• Exhibitions

    Exhibitions

    We have regular exhibitions on interesting subjects...

Navy Blue: Uniforms of the Royal Navy

Date: 20th August 2020 to 17th January 2021.

This exhibition explores the origins and development of naval uniforms, with a focus on HMS Unicorn’s story as a Drill Ship for the RNR and RNVR.

This display will tie in with the ‘Mary Quant’ exhibition, on show at the V&A Dundee from 27th August 2020 to 17th January 2021.

Scroll down to read more about the stories from the exhibition.


  • What are uniforms and why do we wear them?

    Wearing uniform is something all organised bodies have in common. It serves to identify our place and our rank – which organisation we belong to, and where we belong in that organisation.

    Donning a uniform also shows that we are playing a role or performing a function; we put on a suit to go to the office, or a high viz vest to work on a construction site, but when we are off duty we probably wear something rather different.

    In short, uniforms show where we belong, in a body and in a hierarchy, and identify who we are and what our role is on any given occasion.

    What are uniforms and why do we wear them?

    Wearing uniform is something all organised bodies have in common. It serves to identify our place and our rank – which organisation we belong to, and where we belong in that organisation.

    Donning a uniform also shows that we are playing a role or performing a function; we put on a suit to go to the office, or a high viz vest to work on a construction site, but when we are off duty we probably wear something rather different.

    In short, uniforms show where we belong, in a body and in a hierarchy, and identify who we are and what our role is on any given occasion.

  • Origins of naval uniforms

    For a long time, Navies did not use uniforms, and distinguished themselves by ensigns and flags instead. Although in Britain elements of uniform started to be introduced during the 18th century, it was not until after the Napoleonic Wars, when the Royal Navy started to become more modern and professionalised, that the naval uniforms as we know them today started to come into being.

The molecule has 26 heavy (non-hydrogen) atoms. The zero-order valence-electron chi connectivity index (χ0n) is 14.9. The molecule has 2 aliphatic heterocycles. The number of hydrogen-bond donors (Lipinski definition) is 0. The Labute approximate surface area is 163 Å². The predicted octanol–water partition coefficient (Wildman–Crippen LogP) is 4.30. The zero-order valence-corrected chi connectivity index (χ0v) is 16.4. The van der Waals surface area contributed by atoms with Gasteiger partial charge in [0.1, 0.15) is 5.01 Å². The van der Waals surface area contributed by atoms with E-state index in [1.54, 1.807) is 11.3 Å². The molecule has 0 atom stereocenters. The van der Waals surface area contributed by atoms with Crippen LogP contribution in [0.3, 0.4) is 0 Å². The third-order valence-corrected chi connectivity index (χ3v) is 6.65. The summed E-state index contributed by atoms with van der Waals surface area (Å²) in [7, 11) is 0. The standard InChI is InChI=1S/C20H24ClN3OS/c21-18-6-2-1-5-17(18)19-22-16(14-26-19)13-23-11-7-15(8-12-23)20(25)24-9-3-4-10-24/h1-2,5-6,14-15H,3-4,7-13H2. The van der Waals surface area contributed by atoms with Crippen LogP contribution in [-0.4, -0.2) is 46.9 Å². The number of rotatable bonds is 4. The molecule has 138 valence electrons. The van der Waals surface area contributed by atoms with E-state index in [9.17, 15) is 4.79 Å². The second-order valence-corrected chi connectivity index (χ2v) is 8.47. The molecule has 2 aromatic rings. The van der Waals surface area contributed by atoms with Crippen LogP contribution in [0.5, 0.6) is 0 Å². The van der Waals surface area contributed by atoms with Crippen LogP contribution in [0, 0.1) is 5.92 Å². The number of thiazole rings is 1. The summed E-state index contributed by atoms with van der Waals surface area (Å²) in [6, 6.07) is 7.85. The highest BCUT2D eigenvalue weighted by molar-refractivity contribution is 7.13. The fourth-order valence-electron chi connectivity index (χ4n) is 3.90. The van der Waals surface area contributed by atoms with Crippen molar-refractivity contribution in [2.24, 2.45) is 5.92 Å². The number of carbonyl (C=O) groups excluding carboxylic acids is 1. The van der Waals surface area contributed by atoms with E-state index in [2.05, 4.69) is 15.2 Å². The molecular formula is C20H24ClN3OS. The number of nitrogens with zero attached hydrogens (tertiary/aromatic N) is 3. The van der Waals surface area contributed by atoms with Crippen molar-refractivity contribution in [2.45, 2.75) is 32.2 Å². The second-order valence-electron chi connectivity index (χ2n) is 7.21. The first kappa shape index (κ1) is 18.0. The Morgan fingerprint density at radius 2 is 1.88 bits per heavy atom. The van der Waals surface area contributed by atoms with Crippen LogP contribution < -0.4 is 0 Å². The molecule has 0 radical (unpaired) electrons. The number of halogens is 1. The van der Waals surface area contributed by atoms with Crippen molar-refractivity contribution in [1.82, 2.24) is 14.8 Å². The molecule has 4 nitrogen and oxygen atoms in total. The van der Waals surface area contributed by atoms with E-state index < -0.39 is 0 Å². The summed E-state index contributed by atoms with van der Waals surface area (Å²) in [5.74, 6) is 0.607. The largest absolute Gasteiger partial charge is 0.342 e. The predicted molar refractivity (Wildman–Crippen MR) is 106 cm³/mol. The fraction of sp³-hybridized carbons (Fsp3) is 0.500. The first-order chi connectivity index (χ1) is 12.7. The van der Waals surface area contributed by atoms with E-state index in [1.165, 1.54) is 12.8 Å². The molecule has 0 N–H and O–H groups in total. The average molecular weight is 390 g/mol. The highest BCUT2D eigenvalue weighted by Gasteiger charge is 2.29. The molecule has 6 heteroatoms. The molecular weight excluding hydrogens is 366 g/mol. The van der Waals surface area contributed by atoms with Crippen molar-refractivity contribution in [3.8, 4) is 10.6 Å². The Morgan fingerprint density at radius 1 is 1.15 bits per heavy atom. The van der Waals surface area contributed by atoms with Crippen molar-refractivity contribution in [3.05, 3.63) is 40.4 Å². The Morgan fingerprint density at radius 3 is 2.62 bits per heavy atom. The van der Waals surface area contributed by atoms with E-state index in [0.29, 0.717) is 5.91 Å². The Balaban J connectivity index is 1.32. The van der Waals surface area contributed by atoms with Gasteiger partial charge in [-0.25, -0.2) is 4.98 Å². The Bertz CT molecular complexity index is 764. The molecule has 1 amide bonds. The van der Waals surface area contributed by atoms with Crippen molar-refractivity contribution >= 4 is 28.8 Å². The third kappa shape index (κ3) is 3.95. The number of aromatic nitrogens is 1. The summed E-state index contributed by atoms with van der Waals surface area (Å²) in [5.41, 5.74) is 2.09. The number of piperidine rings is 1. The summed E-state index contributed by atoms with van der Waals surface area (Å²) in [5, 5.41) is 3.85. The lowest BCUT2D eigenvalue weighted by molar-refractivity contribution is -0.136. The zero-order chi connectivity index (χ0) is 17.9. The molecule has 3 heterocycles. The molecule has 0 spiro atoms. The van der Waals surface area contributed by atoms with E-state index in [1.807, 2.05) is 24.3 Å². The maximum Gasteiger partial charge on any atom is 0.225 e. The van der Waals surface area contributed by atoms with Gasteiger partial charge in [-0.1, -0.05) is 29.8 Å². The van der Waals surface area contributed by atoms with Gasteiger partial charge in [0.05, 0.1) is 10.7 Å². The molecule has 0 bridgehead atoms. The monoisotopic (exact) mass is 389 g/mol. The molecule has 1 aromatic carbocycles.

Origins of naval uniforms

    For a long time, Navies did not use uniforms, and distinguished themselves by ensigns and flags instead. Although in Britain elements of uniform started to be introduced during the 18th century, it was not until after the Napoleonic Wars, when the Royal Navy started to become more modern and professionalised, that the naval uniforms as we know them today started to come into being.

  • Traditional ‘sailor suits’

    The square rig, or traditional ‘sailor suit’, is the image that the public generally associates with naval uniform. Introduced in 1857, it features badges worn on the left sleeve to denote rank. Badges on the right sleeve indicate trade or specialisation (e.g., gunner, signaller, etc.). In 2015 the Royal Navy introduced its first new uniform scheme for 70 years.

    Traditional ‘sailor suits’

    The square rig, or traditional ‘sailor suit’, is the image that the public generally associates with naval uniform. Introduced in 1857, it features badges worn on the left sleeve to denote rank. Badges on the right sleeve indicate trade or specialisation (e.g., gunner, signaller, etc.). In 2015 the Royal Navy introduced its first new uniform scheme for 70 years.

  • What uniforms do Royal Navy reservists wear?

    Royal Navy reservists wear uniforms based on standard Royal Navy dress. Historically, the braid on Royal Naval Volunteer Reserve uniform sleeves, as worn by officers on HMS Unicorn, was curved. Hence the nickname ‘The Wavy Navy’.

    What uniforms do Royal Navy reservists wear?

    Royal Navy reservists wear uniforms based on standard Royal Navy dress. Historically, the braid on Royal Naval Volunteer Reserve uniform sleeves, as worn by officers on HMS Unicorn, was curved. Hence the nickname ‘The Wavy Navy’.

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